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Wikipedia states that Vanguard I is the oldest artificial satellite still in orbit. What is the oldest that's still in use?

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    $\begingroup$ The problem is the correct answer is going to change over time. $\endgroup$ – Deer Hunter Aug 25 '13 at 13:12
  • $\begingroup$ @DeerHunter, true enough. $\endgroup$ – Don Branson Aug 25 '13 at 13:15
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    $\begingroup$ You didn't say in orbit about what. If you permit orbiting the center of our galaxy, then probably Voyager 2, launched August 20, 1977. (Yes, it launched before Voyager 1.) $\endgroup$ – Mark Adler Aug 25 '13 at 18:31
  • $\begingroup$ @DeerHunter, If you look over the questions on this site, many of the questions require answers that will change over time. Still, that will make them irrelevant as they age. $\endgroup$ – Don Branson Aug 25 '13 at 19:22
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    $\begingroup$ Depending on how you define "in use", the answer could be "Vanguard I". It's still being optically tracked as part of upper-atmosphere drag experiments. $\endgroup$ – Mark Mar 14 '14 at 4:55
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GOES 3 is most likely the oldest satellite in operation as of early 2014. Launched in 16 June 1978 as a weather forecasting satellite, it was repurposed as a communications satellite when it became unusable for meteorological studies in 1989.

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The first satellites listed by SATCAT with a status of + (operational) are CALSPHERE 1 & 2, passive spherical surveillance calibration targets built by the Naval Research Laboratory, first one launched in December of 1962, but apparently no longer in use. LCS 1, a hollow metal sphere with a precisely defined radar cross-section launched on the 6th of May 1965, is still used (along with LCS 4, 7th Aug 1971) to calibrate ground-based radars.

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  • $\begingroup$ @DavidHammen same thing, though. Drilling down thru SATCAT shows quite a few reflectors still up there. Still no conflict with my other question. $\endgroup$ – Jerard Puckett Mar 17 '14 at 20:39
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    $\begingroup$ I consider listing as active a satellite that only has passive systems cheating ;) $\endgroup$ – SF. Feb 4 '16 at 13:16
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The oldest still operational communication satellite in use is the low budget amateur radio satellite AMSAT-OSCAR 7 made by radio amateurs.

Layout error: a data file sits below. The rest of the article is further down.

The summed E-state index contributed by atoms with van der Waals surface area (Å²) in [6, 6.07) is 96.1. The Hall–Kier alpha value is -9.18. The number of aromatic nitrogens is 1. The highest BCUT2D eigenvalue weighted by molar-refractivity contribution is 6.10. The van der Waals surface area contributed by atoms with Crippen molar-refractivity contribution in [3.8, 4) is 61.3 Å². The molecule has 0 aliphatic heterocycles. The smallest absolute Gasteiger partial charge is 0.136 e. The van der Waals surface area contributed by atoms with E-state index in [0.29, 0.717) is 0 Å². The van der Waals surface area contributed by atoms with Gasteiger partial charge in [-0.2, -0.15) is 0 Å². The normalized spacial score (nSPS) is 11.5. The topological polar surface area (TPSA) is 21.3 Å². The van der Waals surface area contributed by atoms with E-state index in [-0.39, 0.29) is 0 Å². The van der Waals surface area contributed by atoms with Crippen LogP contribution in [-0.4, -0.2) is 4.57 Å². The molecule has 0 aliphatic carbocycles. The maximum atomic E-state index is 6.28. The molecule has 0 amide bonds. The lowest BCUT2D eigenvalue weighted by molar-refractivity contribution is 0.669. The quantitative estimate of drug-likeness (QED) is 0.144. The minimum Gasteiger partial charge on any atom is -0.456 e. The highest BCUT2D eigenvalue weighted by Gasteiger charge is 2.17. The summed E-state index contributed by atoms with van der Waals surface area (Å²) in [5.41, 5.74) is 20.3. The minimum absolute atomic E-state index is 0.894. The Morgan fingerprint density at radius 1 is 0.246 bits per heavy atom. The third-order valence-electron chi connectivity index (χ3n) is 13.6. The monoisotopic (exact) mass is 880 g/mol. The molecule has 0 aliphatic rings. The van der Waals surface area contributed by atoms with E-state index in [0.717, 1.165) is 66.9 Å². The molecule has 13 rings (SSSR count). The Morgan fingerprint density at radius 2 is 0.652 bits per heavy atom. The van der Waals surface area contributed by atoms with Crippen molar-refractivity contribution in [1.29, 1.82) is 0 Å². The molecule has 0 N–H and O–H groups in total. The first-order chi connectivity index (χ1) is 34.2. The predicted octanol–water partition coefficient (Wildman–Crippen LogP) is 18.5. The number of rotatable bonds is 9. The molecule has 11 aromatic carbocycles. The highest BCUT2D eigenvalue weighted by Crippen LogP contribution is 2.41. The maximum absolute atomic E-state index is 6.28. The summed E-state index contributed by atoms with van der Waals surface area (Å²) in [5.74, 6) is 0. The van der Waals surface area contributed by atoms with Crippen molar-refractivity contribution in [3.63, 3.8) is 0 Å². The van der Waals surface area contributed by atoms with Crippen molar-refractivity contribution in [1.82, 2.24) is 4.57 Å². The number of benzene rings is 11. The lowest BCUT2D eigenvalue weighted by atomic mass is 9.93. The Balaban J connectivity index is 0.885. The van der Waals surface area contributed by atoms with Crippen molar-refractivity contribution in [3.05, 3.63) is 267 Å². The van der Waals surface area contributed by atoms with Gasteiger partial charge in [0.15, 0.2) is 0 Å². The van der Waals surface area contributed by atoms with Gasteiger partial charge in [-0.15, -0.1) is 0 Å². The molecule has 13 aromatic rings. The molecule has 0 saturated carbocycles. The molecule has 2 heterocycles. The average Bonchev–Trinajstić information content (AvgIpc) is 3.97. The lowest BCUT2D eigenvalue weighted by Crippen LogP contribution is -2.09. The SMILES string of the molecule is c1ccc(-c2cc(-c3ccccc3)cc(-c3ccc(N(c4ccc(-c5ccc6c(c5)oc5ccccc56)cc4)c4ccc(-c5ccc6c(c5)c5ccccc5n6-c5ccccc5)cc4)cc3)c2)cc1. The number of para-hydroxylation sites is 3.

It was launched on 15th of November 1974 from Vandenberg Air Force Base with a Delta 2000 rocket. OSCAR 7 has operational HF/VHF/UHF transponders, which allows communication over distances of up to 9,000 km with a relatively simple ground station equipment.

The satellite is in a 1,500 km retrograde polar orbit. The batteries are dead, although the satellite's solar cells works fine. The satellite is used daily during times when the solar cells are sunlit.

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    $\begingroup$ But it should be mentioned that AMSAT-OSCAR 7 was silent between 1981 and 2002 for 21 years. It was estimated that the cause of the outage was a short circuit in the battery. That short turned into an open circuit after 21 years. The satellite was used even in January 2017. $\endgroup$ – Uwe Jan 11 '17 at 12:40
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What is the oldest that's still in use?

Depending on what "still in use" means, I would venture that it is LAGEOS-1, launched on 4 May 1976. That's two years before GOES-3, and over a year before the Voyager spacecraft. The LAGEOS satellites are simple to the extreme. They are balls of solid brass covered with retroreflectors, and that's it. No sensors, no effectors, no attitude control, no comm, no avionics.

Researchers ping those retroreflectors with ground-based lasers. That was and remains the intended use of these satellites. The returns from those pings tells researchers range, range rate, and bearing. From that, the orbits of the LAGEOS satellites can be determined with very high precision. From those very precise orbit determinations, LAGEOS provides insight on diverse topics such as the validity of general relativity, the shape of the Earth and the distribution of mass within the Earth, and plate tectonics.

The LAGEOS satellites will cease to serve their initial function when they deorbit (that's million of years from now), when their retroreflectors degrade to such an extent that they can't be seen (that's also a long time), or when they are smashed by another satellite or by orbital debris.

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